“Two-Stepping to Chemo’s Beat,” “The Gift Tower,” and the titular “Book of John” alternately engage and dismiss the “Godthing,” that fickle, man-inflected, and magical deity—part Santa Claus, part Scrooge—at the heart of the functional atheism characterizing so much of American Christianity. Caring for her dying spouse, Royce acts as “keeper of his moans” and “the one who blessed him, / held water /to his withered lips,” even as she interrogates this “Godthing,” wondering “Where were the keys to unlock your mercy?” As John, a former U.S. Marine, shrivels before her eyes, an understandably angry Royce becomes “the banshee of keening // because you withheld succor and light.”
In the book’s second half, Royce lives into the reality of John’s death and her loss, measuring in “The Volume of His Absence,” “…where the loneliness begins, that trough of emptiness / beneath your heart, canary caged to keep your pain singing.” She longs to “summon you back to our bed, / where belly to belly, and amid / our favorite plum-cognac candies / we could make love one last time.” What anniversaries and celebrations she can manage are filled with “marzipan, chocolate, / and vodka, comfort foods, and toasts / to his damned fine, handsome self.” In time, she acknowledges:
I am at a crossroads, John—I can keep dying with you or walk on, despite the muddy path of my destiny alone. Tell me how I can fall out of love with your suffering, yet stay in love with you? My feet heavy with the gravity of each step, I don’t find balance in motion. Now, you’re nothing I comprehend, not the dead starling nor the living raven— but maybe you’re the burst of light illuminating the underside of wings.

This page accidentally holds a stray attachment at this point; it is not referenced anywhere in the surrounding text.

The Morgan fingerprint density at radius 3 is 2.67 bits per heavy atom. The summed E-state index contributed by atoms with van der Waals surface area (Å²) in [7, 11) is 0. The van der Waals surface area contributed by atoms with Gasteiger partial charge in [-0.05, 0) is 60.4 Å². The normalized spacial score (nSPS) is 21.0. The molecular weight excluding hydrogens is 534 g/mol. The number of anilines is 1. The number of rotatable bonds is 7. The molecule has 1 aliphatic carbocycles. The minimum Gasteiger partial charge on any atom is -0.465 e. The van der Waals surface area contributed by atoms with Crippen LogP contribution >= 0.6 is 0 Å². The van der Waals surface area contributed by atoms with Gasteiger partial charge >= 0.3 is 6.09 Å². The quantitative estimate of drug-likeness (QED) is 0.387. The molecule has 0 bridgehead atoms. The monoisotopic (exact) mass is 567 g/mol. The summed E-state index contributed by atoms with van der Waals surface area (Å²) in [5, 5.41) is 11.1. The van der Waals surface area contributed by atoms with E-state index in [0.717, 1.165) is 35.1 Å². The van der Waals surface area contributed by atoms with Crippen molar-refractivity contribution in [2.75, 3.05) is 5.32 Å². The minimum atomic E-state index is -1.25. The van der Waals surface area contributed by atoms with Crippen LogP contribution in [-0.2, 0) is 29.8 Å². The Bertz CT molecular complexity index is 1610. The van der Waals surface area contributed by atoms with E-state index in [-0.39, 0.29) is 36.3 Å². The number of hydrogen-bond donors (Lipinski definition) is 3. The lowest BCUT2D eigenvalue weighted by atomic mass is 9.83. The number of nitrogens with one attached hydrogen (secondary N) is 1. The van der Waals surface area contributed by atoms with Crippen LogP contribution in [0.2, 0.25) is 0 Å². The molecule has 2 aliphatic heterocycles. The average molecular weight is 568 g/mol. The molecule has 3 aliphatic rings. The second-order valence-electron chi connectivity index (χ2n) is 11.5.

When the premier photographer of the American Civil War, Matthew Brady, exhibited images of dead soldiers scattered across the battlefield at Antietam, The New York Times commented, “If he has not brought bodies and laid them in our dooryards and along the streets, he has done something very like it.” In their poetry, Farris and Royce have done much the same, unveiling the war on cancer in all its humanity and horror. It would be a great disservice to the wounded and fallen if we chose to look away.
Brian Volck is a pediatrician and writer living in Baltimore. He is the author of a poetry collection, Flesh Becomes Word, and a memoir, Attending Others: A Doctor’s Education in Bodies and Words. His website is Brianvolck.com